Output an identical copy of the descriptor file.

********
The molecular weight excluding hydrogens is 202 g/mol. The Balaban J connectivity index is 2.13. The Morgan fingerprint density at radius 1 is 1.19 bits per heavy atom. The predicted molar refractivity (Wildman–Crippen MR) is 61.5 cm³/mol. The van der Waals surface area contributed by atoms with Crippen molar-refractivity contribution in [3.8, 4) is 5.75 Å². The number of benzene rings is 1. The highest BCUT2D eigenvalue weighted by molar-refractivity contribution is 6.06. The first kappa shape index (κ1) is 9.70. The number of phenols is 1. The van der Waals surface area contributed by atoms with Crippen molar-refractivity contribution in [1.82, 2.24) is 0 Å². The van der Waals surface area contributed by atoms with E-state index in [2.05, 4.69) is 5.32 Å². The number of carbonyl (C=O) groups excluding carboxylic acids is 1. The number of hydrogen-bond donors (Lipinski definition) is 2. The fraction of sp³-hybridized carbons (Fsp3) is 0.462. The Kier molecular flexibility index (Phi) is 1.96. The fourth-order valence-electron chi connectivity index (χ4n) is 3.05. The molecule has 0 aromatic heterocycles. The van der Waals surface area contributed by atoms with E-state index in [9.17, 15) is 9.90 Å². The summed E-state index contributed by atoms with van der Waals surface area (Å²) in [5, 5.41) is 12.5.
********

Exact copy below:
The molecular weight excluding hydrogens is 202 g/mol. The Balaban J connectivity index is 2.13. The Morgan fingerprint density at radius 1 is 1.19 bits per heavy atom. The predicted molar refractivity (Wildman–Crippen MR) is 61.5 cm³/mol. The van der Waals surface area contributed by atoms with Crippen molar-refractivity contribution in [3.8, 4) is 5.75 Å². The number of benzene rings is 1. The highest BCUT2D eigenvalue weighted by molar-refractivity contribution is 6.06. The first kappa shape index (κ1) is 9.70. The number of phenols is 1. The van der Waals surface area contributed by atoms with Crippen molar-refractivity contribution in [1.82, 2.24) is 0 Å². The van der Waals surface area contributed by atoms with E-state index in [2.05, 4.69) is 5.32 Å². The number of carbonyl (C=O) groups excluding carboxylic acids is 1. The number of hydrogen-bond donors (Lipinski definition) is 2. The fraction of sp³-hybridized carbons (Fsp3) is 0.462. The Kier molecular flexibility index (Phi) is 1.96. The fourth-order valence-electron chi connectivity index (χ4n) is 3.05. The molecule has 0 aromatic heterocycles. The van der Waals surface area contributed by atoms with E-state index in [9.17, 15) is 9.90 Å². The summed E-state index contributed by atoms with van der Waals surface area (Å²) in [5, 5.41) is 12.5.